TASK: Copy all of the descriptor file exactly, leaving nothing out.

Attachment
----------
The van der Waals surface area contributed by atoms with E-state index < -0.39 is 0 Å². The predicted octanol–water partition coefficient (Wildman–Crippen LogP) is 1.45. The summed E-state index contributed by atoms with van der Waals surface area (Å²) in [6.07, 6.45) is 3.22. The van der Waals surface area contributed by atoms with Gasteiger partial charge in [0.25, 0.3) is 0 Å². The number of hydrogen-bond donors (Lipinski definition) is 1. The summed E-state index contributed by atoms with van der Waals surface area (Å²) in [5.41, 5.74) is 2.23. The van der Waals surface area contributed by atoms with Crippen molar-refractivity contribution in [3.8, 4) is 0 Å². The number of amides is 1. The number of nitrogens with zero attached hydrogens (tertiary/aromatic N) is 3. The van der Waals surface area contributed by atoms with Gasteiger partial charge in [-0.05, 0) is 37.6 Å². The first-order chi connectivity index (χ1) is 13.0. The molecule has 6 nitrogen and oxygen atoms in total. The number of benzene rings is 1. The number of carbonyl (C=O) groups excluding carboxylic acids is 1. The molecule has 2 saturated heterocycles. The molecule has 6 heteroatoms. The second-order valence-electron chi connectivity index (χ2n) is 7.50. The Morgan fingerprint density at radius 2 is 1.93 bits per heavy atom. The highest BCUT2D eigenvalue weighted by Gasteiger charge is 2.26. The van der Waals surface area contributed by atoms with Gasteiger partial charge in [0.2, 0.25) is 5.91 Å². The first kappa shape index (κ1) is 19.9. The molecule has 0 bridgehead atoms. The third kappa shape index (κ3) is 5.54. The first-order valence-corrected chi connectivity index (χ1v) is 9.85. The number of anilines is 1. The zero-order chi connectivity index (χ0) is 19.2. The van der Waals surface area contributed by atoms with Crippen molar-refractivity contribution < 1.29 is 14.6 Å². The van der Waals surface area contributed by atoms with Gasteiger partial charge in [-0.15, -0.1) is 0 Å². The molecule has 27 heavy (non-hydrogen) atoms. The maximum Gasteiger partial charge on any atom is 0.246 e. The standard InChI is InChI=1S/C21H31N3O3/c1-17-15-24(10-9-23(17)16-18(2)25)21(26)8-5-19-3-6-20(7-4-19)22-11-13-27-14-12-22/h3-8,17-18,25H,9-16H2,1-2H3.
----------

The van der Waals surface area contributed by atoms with E-state index < -0.39 is 0 Å². The predicted octanol–water partition coefficient (Wildman–Crippen LogP) is 1.45. The summed E-state index contributed by atoms with van der Waals surface area (Å²) in [6.07, 6.45) is 3.22. The van der Waals surface area contributed by atoms with Gasteiger partial charge in [0.25, 0.3) is 0 Å². The number of hydrogen-bond donors (Lipinski definition) is 1. The summed E-state index contributed by atoms with van der Waals surface area (Å²) in [5.41, 5.74) is 2.23. The van der Waals surface area contributed by atoms with Crippen molar-refractivity contribution in [3.8, 4) is 0 Å². The number of amides is 1. The number of nitrogens with zero attached hydrogens (tertiary/aromatic N) is 3. The van der Waals surface area contributed by atoms with Gasteiger partial charge in [-0.05, 0) is 37.6 Å². The first-order chi connectivity index (χ1) is 13.0. The molecule has 6 nitrogen and oxygen atoms in total. The number of benzene rings is 1. The number of carbonyl (C=O) groups excluding carboxylic acids is 1. The molecule has 2 saturated heterocycles. The molecule has 6 heteroatoms. The second-order valence-electron chi connectivity index (χ2n) is 7.50. The Morgan fingerprint density at radius 2 is 1.93 bits per heavy atom. The highest BCUT2D eigenvalue weighted by Gasteiger charge is 2.26. The van der Waals surface area contributed by atoms with Gasteiger partial charge in [0.2, 0.25) is 5.91 Å². The first kappa shape index (κ1) is 19.9. The molecule has 0 bridgehead atoms. The third kappa shape index (κ3) is 5.54. The first-order valence-corrected chi connectivity index (χ1v) is 9.85. The number of anilines is 1. The zero-order chi connectivity index (χ0) is 19.2. The van der Waals surface area contributed by atoms with Crippen molar-refractivity contribution < 1.29 is 14.6 Å². The van der Waals surface area contributed by atoms with Gasteiger partial charge in [-0.15, -0.1) is 0 Å². The molecule has 27 heavy (non-hydrogen) atoms. The maximum Gasteiger partial charge on any atom is 0.246 e. The standard InChI is InChI=1S/C21H31N3O3/c1-17-15-24(10-9-23(17)16-18(2)25)21(26)8-5-19-3-6-20(7-4-19)22-11-13-27-14-12-22/h3-8,17-18,25H,9-16H2,1-2H3.